Whether Red Bull can maintain their dominance at Silverstone where the circuit's long, sweeping corners will return tyre preservation to the agenda remains to be seen, but it was starkly apparent in Canada that Red Bull's principal opposition this season is not Ferrari or Mercedes but Pirelli.

Fernando won't win on Sunday unless he stops losing so heavily on Saturdays
Could, or indeed would, Alonso have given Vettel a run for his victorious money in Canada if only he qualified a little further up the grid? His team boss Stefano Domenicali believes so. "To be honest, it would have been a completely different picture," said the Ferrari chief on Sunday night. "I believe had Alonso been on the front-row along with Vettel, it would have been a different story."

Yet for all the admirable defiance, Domenicali's claim is both debatable and a smokescreen because the prospect of Alonso starting a race on the front-row currently verges on the fanciful.

Moreover, it's the longevity and worsening of Ferrari's weakness that is so concerning. Alonso last scored a pole position in the dry as long ago as September 2010 and is fast approaching the anniversary of the last time he started a race on the front-row, so what reason is there to believe a fix for their qualifying woes is imminent? Furthermore, Alonso's average qualifying position for the season is just fourth and for the last three events he has lined up fifth, sixth and sixth again. The math adds up to a stark conclusion: Ferrari's perennial weakness is worsening, not abating.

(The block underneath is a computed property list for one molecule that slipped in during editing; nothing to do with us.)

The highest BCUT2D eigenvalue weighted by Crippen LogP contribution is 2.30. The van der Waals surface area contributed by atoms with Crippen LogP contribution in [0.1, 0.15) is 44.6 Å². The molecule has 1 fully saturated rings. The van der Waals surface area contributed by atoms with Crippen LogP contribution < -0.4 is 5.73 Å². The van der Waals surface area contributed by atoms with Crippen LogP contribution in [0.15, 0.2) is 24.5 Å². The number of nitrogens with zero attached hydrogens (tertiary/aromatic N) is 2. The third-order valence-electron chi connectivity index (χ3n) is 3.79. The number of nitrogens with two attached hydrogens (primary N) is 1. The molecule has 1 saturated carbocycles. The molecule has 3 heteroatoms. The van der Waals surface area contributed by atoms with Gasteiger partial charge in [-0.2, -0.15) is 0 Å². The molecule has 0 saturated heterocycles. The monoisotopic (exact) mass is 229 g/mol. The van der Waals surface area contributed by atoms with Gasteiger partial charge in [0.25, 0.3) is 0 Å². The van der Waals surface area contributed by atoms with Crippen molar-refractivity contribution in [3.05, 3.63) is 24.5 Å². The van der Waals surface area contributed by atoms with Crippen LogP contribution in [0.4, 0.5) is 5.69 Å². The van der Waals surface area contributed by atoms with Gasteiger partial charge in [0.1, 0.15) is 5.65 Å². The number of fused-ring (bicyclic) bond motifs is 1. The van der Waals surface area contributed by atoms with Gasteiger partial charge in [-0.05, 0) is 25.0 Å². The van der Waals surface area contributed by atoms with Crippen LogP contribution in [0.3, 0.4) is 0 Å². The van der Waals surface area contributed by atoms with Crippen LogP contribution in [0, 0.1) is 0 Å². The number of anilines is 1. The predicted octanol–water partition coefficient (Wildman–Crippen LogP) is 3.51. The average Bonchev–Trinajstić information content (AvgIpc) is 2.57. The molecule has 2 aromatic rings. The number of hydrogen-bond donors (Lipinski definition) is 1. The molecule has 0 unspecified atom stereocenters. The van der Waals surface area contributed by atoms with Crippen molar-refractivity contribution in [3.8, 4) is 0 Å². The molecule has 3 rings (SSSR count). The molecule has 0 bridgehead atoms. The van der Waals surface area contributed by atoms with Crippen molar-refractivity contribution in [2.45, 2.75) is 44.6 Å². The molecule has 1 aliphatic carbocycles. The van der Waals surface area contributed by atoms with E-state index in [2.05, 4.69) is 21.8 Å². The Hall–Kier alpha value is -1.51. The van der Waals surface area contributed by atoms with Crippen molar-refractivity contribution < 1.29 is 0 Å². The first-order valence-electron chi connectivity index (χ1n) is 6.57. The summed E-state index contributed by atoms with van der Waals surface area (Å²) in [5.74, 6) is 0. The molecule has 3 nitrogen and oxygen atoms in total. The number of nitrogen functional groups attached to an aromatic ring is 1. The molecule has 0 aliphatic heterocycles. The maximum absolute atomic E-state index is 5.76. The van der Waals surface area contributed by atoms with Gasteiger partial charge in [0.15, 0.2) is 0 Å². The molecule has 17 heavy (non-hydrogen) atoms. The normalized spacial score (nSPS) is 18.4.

And then there's another perspective to consider, one alluded to by Martin Brundle in his latest column for the website: 'If only Alonso could qualify better, and that can't all be down to the car.' Anything less than acclaim for Fernando is close to hearsay, but in the desperate circumstances, desperate questions are to be asked: is his driving style partly culpable as well?

In any case, one of the messages received loud and clear in Canada is that no matter Alonso's race speed - which in Montreal was the equal of Vettel's for long stages of the grand prix - he will not be able to slow down his nemesis unless he can avoid suffering such heavy defeats on Saturdays.

Something's up with Lewis
The Mercedes driver's upbeat mood at the start of the year is fading into a distant memory. Having been merely disenchanted with his form in Monaco, not even his thumping defeat of Nico Rosberg in Montreal raised the flicker of a smile. Speculation will abound that something's up with Lewis' life away from the track, but it's hopefully more probable the explanation can be found in the public sphere.